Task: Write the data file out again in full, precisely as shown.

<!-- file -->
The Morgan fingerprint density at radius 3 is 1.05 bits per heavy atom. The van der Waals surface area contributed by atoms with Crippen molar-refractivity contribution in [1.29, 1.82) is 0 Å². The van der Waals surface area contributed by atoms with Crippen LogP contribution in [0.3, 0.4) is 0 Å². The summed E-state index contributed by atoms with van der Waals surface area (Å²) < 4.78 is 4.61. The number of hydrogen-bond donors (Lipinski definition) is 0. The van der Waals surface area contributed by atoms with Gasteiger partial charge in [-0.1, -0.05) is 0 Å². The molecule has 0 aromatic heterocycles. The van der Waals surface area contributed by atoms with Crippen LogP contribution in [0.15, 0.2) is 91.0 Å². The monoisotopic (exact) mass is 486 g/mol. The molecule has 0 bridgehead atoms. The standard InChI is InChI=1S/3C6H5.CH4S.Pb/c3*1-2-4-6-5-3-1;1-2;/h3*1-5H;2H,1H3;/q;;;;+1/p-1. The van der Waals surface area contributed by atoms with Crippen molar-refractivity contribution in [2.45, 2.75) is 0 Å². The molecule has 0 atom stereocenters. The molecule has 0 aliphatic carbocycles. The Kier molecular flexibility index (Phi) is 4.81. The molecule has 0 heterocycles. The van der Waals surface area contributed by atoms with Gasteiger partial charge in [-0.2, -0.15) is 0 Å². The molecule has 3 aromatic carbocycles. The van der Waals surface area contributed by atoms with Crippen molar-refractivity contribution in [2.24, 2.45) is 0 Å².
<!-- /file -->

The Morgan fingerprint density at radius 3 is 1.05 bits per heavy atom. The van der Waals surface area contributed by atoms with Crippen molar-refractivity contribution in [1.29, 1.82) is 0 Å². The van der Waals surface area contributed by atoms with Crippen LogP contribution in [0.3, 0.4) is 0 Å². The summed E-state index contributed by atoms with van der Waals surface area (Å²) < 4.78 is 4.61. The number of hydrogen-bond donors (Lipinski definition) is 0. The van der Waals surface area contributed by atoms with Gasteiger partial charge in [-0.1, -0.05) is 0 Å². The molecule has 0 aromatic heterocycles. The van der Waals surface area contributed by atoms with Crippen LogP contribution in [0.15, 0.2) is 91.0 Å². The monoisotopic (exact) mass is 486 g/mol. The molecule has 0 bridgehead atoms. The standard InChI is InChI=1S/3C6H5.CH4S.Pb/c3*1-2-4-6-5-3-1;1-2;/h3*1-5H;2H,1H3;/q;;;;+1/p-1. The van der Waals surface area contributed by atoms with Crippen molar-refractivity contribution in [2.45, 2.75) is 0 Å². The molecule has 0 atom stereocenters. The molecule has 0 aliphatic carbocycles. The Kier molecular flexibility index (Phi) is 4.81. The molecule has 0 heterocycles. The van der Waals surface area contributed by atoms with Gasteiger partial charge in [-0.2, -0.15) is 0 Å². The molecule has 3 aromatic carbocycles. The van der Waals surface area contributed by atoms with Crippen molar-refractivity contribution in [2.24, 2.45) is 0 Å².